​​​​​​​​​​​T H E   H I S T O R Y    O F   K R E S Y
Osady - Military Settlements 1921-1940​​​​​

Translation from the book  
Z Kresów Wschodnich R.P. Wspomnienia z Osad Wojskowych 1921-1940 
(From: The Eastern Borderlands of Poland, Memories of Military Settlements 1921-1940)
Pub: Ognisko Rodzin Osadników Kresowych (OROK) 

         (Association of the Families of the Borderland Settlers) 
London, UK. 1992 and 1998
ISBN 1 872286 33 X 



Postal District (poczta) Tuczyn 
District (Powiat) Równe

My parents came from western Poland – from Kalisz and Łódź. My father was a volunteer in the Polish army and was awarded a Gallantry Cross during the Polish war of liberation [Ed. note: The war against the Bolsheviks in 1918-20].

On receiving a plot of land at Hallerowo settlement – in 1922 I believe – he immediately set about building a cabin [Ed. note: The term used is ziemianka which here is used to mean a cabin built by excavating an earth-floored cellar or basement room and then building a log cabin on top.] with the help of settler neighbours. I was born in that very cabin and after a couple of years so was my brother. Subsequent births were in the new house, which was probably built in 1928 with the aid of a government loan received by all the settlers. There were then five of us children. Life was not easy in those times, but the settlers helped each other and the crops produced from the soil were not bad.

On our 14 hectare [Ed. note: One hectare is 10,000 sq m or about 2.5 acres.] plot my father would sow wheat, rye, oats, barley, buckwheat, millet, rapeseed for oil, and planted potatoes, sugar beet and tobacco. The sugar beet and tobacco were a government project.

My mother looked after the garden, in which she planted a variety of vegetables. We also had chickens which laid eggs not only in the coop but also in all sorts of other places by the house, in the cereals and the bushes.

We had a few cows and horses as well as breeding pigs, one of which would be fattened for Christmas or Easter. My father would salt pork in a barrel, which was stored in the cellar. One of the neighbours who knew about preserving meat would usually help in dividing up the pig. Sausage, black pudding, brawn and pâté would be made. Then it was all divided up between this and that close neighbour who would reciprocate the following year.

In due course, my parents picked up meat preserving skills and were then able to manage everything themselves except for slaughtering the porker.

Our settlement numbered 50 settlers. As far as I can remember, a few worked outside the settlement, probably in offices in Równe or Tuczyn.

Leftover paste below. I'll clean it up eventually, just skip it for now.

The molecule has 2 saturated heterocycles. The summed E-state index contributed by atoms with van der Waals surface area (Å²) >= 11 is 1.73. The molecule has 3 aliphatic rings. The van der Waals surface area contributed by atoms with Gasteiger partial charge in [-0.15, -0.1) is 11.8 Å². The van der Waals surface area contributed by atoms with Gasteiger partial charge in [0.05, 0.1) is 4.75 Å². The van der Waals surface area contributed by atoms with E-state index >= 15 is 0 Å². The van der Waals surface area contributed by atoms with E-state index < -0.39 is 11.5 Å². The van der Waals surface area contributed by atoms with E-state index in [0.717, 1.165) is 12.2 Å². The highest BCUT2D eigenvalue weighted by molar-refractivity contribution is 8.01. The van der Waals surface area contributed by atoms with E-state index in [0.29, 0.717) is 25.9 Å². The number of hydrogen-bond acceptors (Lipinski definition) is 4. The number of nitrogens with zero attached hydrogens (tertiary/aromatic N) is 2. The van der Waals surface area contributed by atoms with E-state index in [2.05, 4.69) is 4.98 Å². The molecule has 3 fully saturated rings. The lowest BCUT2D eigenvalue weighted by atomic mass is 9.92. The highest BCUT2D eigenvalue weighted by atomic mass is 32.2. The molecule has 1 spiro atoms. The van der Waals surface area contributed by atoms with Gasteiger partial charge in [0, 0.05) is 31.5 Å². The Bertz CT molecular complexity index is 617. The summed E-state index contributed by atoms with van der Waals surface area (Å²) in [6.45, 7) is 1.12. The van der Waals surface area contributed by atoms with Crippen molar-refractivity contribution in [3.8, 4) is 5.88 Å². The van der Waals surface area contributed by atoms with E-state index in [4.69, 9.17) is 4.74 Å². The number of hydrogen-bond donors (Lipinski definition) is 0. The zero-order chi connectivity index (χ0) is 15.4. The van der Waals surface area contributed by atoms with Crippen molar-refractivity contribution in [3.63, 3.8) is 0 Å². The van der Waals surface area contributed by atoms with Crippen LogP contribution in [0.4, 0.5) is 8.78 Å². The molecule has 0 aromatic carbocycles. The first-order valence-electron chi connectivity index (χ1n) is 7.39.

Our first school was in the house of the Krajewski family and at first, had only one class and an indeterminate number of children. A new school was built by the cooperative efforts of the settlers in about 1930. Later, as the families grew larger, a larger building was added in which there were further classes, and that is how our 7-class school emerged. That building contained not only classrooms but in addition accommodation for teachers, a library, a dairy, a bakery and a little shop. Our school was well organised and the academic standard was high. Scout troops were formed, and there were various excursions to places near and far.

Up to 1937 we used to go to Horyńgrod for Holy Mass on Sundays and other religious festivals. It was several kilometres on foot across fields, furrows and paths. That is also where I received my First Holy Communion. I loved that little chapel very much – it had a lot of charm, but unfortunately it was too small to accommodate the growing settlement population. After the construction of a new church in 1937 in the Karlowszczyzna woods, it was nearer for us to walk to services. This was an ideal place in every respect – the church was near the road which went through Hallerowo settlement from Szubkow and Tuczyn and ran through Osada Krechowiecka to Równe. The construction of the church was the combined effort of all the nearby settlements such as Krechowiecka (the biggest settlement and which put in the most work), Hallerowo, Bajonówka, Jazłowiecka and Zalesie.

The women settlers organised Village Housewives Associations and ran courses on sewing, cooking, baking and so on. The women also met at meetings to debate matters that affected the settlement. Beyond the woods, a few kilometres from us, there was a long belt of meadows by the River Horyń which were divided up amongst the settlers. In the summer my father would drive there in a carriage for the haymaking and very often he would take us children. It was absolutely beautiful there – on one side the woods, then the meadow and beyond the meadow the river. Usually, at Whitsun, the whole family would drive out there with bread, cold meats and cold drinks. We would spend the whole day outdoors. Those were the most beautiful days of my life and I dream of them to this day.

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